per he had just written, and then, turn
ing with the paper in both hands, he stood
sifting the fine sand to and fro in an ab
sent way, regarding meanwhile the two
men at the window. At that moment the
expression of his face was sinister, but
as Farley turned in speaking his face
cleared, and when their eyes met he was
smiling, and he gave that little half-nod
whereby some people always recognize a
glance of which they are conscious from
a man they know. Just then Maskelyne
'This Is me young friend, Mr. George
Maskelyne, from New York," said Fraser.
"He's just doying to know ye, Farley."
' "I have desired to know you, sir,"
said Maskelyne, In his solemn, gi'utle
way, "for a year or two past, and to
thank, you for till the pleasure you have
given me. It may please you to know,
slr. that you have as large and as af
fectionate a circle of readers on our Bide
aa on your own."
"Twould please him more," Mid the
delicate-hided Fraser, "If Uhe Tcnkees
wouldn't steal his copyrights." ,
"Mr. Fraser," said Austin, "has a
knack Of hitting the right nail on the
head. Not only that, but ho always hits
it at the -right moment,, and, as Charles
Reade says, ho does it with a polished
"Ye flatter me," cried Fraser, smiling
and bowing. The young American throw
an extra but unintentional heartiuess Uito
the shake of Farley's lmndv
"I am In some sort an ambassador,"
said Maskelyne. "An English geutleman,
Major Butler, and his niece are residents
in the neighborhood, and will be greatly
pleased if you allow me to take back a
permission to them to call upon you, and
muke the acquaintance of Mrs. Farley
and yourself. Miss Butler and I had an
accidental meeting with Mrs. Farley this
Farley saw a period of loneliness for
his wife since he had begun to work
again, and he was disposed to welcome
the advent of pleasaut people who would
break the monotony of her retirement.
There would be time enough to make ex
cuses for himself hereafter.
O'Uourke came the next day. Mrs.
Farley leaned smilingly between the flow
er pots on the window lodge to bid the
arrival welcome, and he, with his reddish
wavy hair bathed in suushlne, and a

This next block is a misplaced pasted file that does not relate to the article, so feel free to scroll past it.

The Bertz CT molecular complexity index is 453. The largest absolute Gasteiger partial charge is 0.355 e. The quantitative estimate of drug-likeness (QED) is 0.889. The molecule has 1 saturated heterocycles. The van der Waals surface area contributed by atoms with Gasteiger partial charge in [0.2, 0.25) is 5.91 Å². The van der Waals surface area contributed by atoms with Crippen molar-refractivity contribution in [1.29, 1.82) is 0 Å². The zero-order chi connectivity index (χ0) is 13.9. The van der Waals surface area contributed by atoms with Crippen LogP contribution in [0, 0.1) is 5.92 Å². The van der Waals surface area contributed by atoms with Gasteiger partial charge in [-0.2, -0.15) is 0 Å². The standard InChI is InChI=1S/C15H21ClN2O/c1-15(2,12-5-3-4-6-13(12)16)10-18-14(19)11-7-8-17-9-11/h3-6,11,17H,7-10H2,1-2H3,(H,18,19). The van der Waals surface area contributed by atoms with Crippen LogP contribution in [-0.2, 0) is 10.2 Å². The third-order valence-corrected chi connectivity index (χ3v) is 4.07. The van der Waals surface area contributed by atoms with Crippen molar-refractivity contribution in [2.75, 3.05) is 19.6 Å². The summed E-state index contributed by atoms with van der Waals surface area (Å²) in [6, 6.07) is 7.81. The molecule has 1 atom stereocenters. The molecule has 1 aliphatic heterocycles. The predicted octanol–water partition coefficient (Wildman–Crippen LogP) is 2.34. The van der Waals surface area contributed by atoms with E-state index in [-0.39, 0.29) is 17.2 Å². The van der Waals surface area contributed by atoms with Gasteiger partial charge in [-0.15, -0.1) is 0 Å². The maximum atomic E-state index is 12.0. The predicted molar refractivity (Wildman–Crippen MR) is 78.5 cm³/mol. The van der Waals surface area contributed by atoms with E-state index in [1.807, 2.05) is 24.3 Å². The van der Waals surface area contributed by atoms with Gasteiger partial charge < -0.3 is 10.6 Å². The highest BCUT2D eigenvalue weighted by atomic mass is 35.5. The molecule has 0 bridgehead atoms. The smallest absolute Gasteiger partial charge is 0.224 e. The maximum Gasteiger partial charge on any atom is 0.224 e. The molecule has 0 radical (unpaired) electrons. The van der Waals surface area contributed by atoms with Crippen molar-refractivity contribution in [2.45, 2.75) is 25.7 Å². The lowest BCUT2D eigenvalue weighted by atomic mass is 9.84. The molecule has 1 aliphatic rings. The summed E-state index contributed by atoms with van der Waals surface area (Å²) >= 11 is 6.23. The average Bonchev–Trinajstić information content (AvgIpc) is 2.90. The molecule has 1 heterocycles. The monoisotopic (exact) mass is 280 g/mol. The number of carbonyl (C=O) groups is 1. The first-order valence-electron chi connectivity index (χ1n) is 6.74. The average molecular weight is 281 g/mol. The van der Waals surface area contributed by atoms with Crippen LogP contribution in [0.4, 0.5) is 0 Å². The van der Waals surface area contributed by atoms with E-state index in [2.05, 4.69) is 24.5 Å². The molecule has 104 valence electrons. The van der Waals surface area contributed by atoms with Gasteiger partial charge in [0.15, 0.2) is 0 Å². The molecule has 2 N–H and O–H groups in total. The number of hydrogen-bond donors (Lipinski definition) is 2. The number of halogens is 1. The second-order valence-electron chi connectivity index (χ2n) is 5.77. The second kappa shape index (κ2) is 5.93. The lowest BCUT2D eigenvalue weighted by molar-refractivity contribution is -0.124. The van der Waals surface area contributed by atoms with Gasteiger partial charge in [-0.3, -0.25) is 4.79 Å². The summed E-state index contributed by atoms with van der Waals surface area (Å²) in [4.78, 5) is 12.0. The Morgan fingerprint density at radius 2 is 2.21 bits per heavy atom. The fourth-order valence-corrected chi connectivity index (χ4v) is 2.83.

brighter light In his gray-blue eyes, stood
laughing and nodding back to her.
O'Rourke had the plonsnutcst face, the
pleasnntest voice, and the pleasantest
manner In the world. A well-shaped
head, square and sagacious, gray-blue eyes
full of expression and variety, a nose
with a squarish plateau on the bridge and
a good deal of fine modeling about the
nostrils, a handsome beard nnd a mus
tache of the ruddiest gold, and a figure
at once lithe and sturdy confirmed the
impression. of the pleasant voice, when
ever a stranger, attracted by it, looked at
"How did you come here, Mr.
O'Rourke?" asked Lucy. "Nobody came
by the train but the enginemnu and the
"I came by diligence, said O'Rourke.
"I managed to got into the wrong train
at Namur. The people of the house tell
nie that Fraser is staying here. You
have seen him, of course?"
"He hns gone to see Dobroski," said
O'Rourke turned in his own swift,
"Ah," he said, "Dobroski is staying
here." The tone was half questioning,
half affirmative. .
"You know he is," returned Austin,
laughing. O'Rourke laughed also.
"Hello'! There's Fraser in the road.
Who's that with him? Is that Dob
roski?" "That is Dobroski."
O'Rourke raised his hnt with an air of
involuntary homage,' and turned his face
away from Farley. By and by he spoke
in a low and softened voice, with his
face still turned away.
"That's the one indomitable heart in
Europe, Farley. I must go and speak to
him." he added " in his customary tone.
and left the garden at a brisk pace. Pres
ently Farley saw him in the street ad
vancing toward the Cbevul Blanc, in
front of which stood Fraser and Dobroski.
O'Rourke shook hands with Fraser, and
then stood bareheaded in talk with the old
Anarchist. It was not until Dobroski
had several times motioned to him that
he replaced his hat.
'This is me friend and colleague, Mr.
O'Rourke, Mr. Dobroski," said Fraser.
O'Rourke's attitude and expression were
"I have long hoped to have the honor
of meeting Mr. Dobroski," he said. "The
smallest drummer boy hns a right to wish
to see his general. ' There is not a patriot
in Ireland, sir, who does not envy Mr.
Fraser and myself this honor."
"L am honored in your presence here,
Dobroski answered,, with dignified sim
plicity. "We are not charged with any formal
mission," (-aid O'Rourke; "and you will
understand how impolitic it would be to
allow ourselves to be taxed with such a
mission by our opponents In the House
of Commons. But we are charged with